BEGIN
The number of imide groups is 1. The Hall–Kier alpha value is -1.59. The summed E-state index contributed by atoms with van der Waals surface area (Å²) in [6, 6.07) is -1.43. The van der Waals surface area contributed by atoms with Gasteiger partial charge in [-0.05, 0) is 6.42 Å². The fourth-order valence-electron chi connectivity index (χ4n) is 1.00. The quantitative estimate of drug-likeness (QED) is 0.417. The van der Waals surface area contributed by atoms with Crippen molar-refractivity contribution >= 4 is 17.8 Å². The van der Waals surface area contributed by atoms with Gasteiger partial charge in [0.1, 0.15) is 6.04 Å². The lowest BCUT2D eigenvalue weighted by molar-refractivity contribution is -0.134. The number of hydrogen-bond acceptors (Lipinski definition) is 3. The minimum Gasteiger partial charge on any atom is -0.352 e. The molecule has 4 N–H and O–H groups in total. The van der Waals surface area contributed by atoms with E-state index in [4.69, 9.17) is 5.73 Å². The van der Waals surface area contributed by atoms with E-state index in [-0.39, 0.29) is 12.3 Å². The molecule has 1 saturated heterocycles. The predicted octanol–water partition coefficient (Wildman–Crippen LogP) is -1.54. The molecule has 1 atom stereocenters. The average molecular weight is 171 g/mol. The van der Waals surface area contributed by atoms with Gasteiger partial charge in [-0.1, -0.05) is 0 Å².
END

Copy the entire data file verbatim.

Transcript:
The number of imide groups is 1. The Hall–Kier alpha value is -1.59. The summed E-state index contributed by atoms with van der Waals surface area (Å²) in [6, 6.07) is -1.43. The van der Waals surface area contributed by atoms with Gasteiger partial charge in [-0.05, 0) is 6.42 Å². The fourth-order valence-electron chi connectivity index (χ4n) is 1.00. The quantitative estimate of drug-likeness (QED) is 0.417. The van der Waals surface area contributed by atoms with Crippen molar-refractivity contribution >= 4 is 17.8 Å². The van der Waals surface area contributed by atoms with Gasteiger partial charge in [0.1, 0.15) is 6.04 Å². The lowest BCUT2D eigenvalue weighted by molar-refractivity contribution is -0.134. The number of hydrogen-bond acceptors (Lipinski definition) is 3. The minimum Gasteiger partial charge on any atom is -0.352 e. The molecule has 4 N–H and O–H groups in total. The van der Waals surface area contributed by atoms with E-state index in [4.69, 9.17) is 5.73 Å². The van der Waals surface area contributed by atoms with E-state index in [-0.39, 0.29) is 12.3 Å². The molecule has 1 saturated heterocycles. The predicted octanol–water partition coefficient (Wildman–Crippen LogP) is -1.54. The molecule has 1 atom stereocenters. The average molecular weight is 171 g/mol. The van der Waals surface area contributed by atoms with Gasteiger partial charge in [-0.1, -0.05) is 0 Å².